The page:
Sponsored by www.youth–basketball
The government of Brazilian President Jair Bolsonaro plans to auction seven offshore oil fields in the northeast of the country, despite the recommendation against analysts from Brazil’s main environmental agency, according to documents to which the Associated Press had access.
Ecologists say it is the latest example of how Bolsonaro, who campaigned with promises to revive Latin America’s largest economy by reducing bureaucratic obstacles, is ignoring warnings and scientific evidence in the name of progress. The news comes at a time when Brazil, one of the world’s largest oil producers and energy consumers, is advancing in the privatization of several industries, such as offshore exploration.
“There is no need to explore these areas,” said Carlos Rittle, executive secretary of the environmental group Climate Observatory. “This decision is in line with a government that sees the environment as an obstacle.”
The Brazilian environmental institute, known by its acronym IBAMA, monitors compliance with legislation and aims to promote the sustainable use of natural resources. Its analysts discouraged looking for crude in seven of the 42 oil fields that the regulatory agency Brazilian Petroleum Agency brought to auction in March.
Three of the auction fields in October are in the Jacuipe basin and four in the Camamu-Almada region, both in the waters of the northeastern state of Bahia.
The new head of the institute, Eduardo Bim, rejected this analysis, which warned that prospecting in “areas of high sensitivity” could cause spills.
The study, dated March 18, also points out that the spills could destroy the ecosystem of the Abrolhos Islands, an area of 913 square kilometers (353 square miles). Four of the five Abrolhos Islands are in a marine national park with unusual coral formations, tropical fish, whales, seabirds, turtles and dolphins.
The dispute within the IBAMA was initially collected by the newspaper O Estado de S. Paulo. AP was able to access the documents and verify their authenticity.
The analysts of the official organism indicated that in the zones to auction they have never done prospections, what requires more “strategic studies that could evaluate the aptitude of the area”. These studies, according to the analysis, are necessary to give “more legal protection” to investors in case of an accident.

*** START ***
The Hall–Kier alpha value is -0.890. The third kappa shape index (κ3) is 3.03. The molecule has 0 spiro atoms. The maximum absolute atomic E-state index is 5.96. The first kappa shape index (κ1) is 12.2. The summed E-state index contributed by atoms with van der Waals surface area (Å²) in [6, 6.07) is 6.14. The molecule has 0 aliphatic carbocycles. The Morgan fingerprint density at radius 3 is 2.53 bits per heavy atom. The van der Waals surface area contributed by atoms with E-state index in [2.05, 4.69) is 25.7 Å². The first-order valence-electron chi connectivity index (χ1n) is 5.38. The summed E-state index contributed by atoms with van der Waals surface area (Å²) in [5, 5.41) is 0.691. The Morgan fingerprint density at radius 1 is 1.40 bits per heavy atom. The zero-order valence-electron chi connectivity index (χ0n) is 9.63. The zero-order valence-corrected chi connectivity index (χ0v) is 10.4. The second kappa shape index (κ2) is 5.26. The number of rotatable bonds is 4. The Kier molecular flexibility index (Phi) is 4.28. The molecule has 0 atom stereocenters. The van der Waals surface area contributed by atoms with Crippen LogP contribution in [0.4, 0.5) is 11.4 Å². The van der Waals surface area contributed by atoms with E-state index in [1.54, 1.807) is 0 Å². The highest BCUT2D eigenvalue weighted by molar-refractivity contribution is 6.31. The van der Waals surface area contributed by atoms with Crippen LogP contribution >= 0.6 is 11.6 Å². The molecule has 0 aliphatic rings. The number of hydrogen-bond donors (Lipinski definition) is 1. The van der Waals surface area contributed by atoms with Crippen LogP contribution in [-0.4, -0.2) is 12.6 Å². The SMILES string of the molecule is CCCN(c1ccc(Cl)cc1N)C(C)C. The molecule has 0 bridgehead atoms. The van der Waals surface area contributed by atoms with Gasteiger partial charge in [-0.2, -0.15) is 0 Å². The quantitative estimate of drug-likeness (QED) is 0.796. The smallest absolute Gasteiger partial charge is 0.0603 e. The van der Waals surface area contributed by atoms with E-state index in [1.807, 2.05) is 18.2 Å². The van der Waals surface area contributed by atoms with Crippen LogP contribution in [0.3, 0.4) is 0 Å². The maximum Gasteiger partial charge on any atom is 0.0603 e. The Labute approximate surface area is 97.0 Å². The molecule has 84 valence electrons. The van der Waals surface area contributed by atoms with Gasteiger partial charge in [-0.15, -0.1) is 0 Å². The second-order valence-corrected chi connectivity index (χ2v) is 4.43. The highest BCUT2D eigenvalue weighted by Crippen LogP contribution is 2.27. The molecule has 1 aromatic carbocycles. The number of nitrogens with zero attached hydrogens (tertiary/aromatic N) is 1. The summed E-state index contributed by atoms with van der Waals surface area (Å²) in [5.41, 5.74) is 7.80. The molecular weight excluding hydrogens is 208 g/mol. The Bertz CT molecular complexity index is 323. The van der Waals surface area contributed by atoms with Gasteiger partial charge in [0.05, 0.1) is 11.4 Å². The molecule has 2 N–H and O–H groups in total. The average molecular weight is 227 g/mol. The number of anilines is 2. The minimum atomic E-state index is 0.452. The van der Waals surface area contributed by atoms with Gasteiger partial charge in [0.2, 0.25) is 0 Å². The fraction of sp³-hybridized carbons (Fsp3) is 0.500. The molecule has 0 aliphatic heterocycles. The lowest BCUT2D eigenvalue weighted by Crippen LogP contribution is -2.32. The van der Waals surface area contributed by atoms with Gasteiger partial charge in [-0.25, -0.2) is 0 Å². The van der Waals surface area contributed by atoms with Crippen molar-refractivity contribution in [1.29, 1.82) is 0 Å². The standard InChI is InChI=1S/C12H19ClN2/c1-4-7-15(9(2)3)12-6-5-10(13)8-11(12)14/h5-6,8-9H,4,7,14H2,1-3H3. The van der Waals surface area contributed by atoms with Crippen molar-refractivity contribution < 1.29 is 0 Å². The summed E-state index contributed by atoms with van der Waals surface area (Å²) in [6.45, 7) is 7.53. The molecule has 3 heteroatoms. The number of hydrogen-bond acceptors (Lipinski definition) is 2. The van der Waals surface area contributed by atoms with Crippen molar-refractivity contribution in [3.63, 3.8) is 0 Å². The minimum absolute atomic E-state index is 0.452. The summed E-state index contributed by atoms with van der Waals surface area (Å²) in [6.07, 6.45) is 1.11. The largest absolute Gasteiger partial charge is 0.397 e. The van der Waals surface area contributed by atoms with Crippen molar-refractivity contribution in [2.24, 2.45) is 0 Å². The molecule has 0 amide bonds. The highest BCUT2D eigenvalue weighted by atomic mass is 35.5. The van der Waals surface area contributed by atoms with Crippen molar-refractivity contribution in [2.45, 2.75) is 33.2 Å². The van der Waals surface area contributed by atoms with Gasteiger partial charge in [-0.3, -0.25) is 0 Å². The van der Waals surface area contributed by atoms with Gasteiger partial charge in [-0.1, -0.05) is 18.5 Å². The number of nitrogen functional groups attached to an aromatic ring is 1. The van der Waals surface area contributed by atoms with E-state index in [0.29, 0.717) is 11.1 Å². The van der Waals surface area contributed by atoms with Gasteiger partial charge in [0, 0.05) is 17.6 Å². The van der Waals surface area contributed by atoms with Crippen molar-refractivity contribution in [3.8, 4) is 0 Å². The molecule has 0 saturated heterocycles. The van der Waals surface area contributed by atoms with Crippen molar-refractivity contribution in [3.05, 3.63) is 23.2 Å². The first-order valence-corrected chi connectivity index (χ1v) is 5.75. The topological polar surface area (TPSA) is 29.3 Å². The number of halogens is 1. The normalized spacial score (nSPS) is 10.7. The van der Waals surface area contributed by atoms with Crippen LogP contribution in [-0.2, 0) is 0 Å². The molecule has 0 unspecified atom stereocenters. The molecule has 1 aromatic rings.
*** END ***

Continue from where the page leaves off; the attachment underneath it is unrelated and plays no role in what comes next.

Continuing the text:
Analysts also wrote that a spill could reach the coast and the archipelago in two days, and authorities would not be prepared to respond quickly or adequately to protect marine life.
“This is compounded by the fact that the impact of a major spill in mangroves and corals is generally irreversible, damaging the economy and local health,” the document said.
In response, Bim indicated in a letter to the Ministry of the Environment, dated April 1, that he does not see “the need for the exclusion of the (seven) fields as the technical information suggests.” He did not detail why he thought he could ignore the warnings.
In a statement, IBAMA indicated that, together with the Ministries of Environment and Energy, it agreed that the auction was viable. The operation “does not imply either the automatic authorization to extract gas and oil or the anticipation of the result of the environmental licensing process”. The institute indicated that even then studies on possible spills would be requested.
The statement also indicated that auctions have been made earlier in oil fields closer to the marine park of Abrolhos than those offered at the auction.
Carlos Minc, Brazilian Minister of Environment between 2008 and 2010, said he had blocked attempts to search for oil near Abrolhos because the migration of whales and dolphins in the area would be affected by maritime traffic.
“The humpback whales came out of the list of animals in danger of extinction because of this. How can Brazil take this step back? “Asked Minc. “We have to prevent them from destroying our marine biodiversity in the name of benefits.” Brazil is the ninth largest oil producer in the world and the third largest in the Americas, according to the US Energy Information Administration.
The country produced in 2016 3.24 million barrels per day of oil and other derivatives. Brazil is also the eighth largest energy consumer in the world. Bolsonaro has often said that environmental regulations should not block business. Before taking office on January 1, he promised to take Brazil out of the Paris Agreement against climate change. Then he has backed off, indicating that Brazil will remain in the agreement.
AP reported this month that the Bolsonaro government intends to make drastic changes to a council that oversees the country’s environmental policy, replacing a broad committee with a small group of political officials.
Bim and the environment minister, Ricardo Salles, are among the authors of the plan.
According to the project, IBAMA would assume the powers of the federal agency that protects conservation areas such as national parks and biological reserves, such as the Abrolhos marine park that would be threatened by oil fields.
Bim, Salles and the other authors of the project indicated in the text that the reform is necessary to streamline environmental governance and “avoid international interference” in Brazil.
Source: El Nuevo Heraldo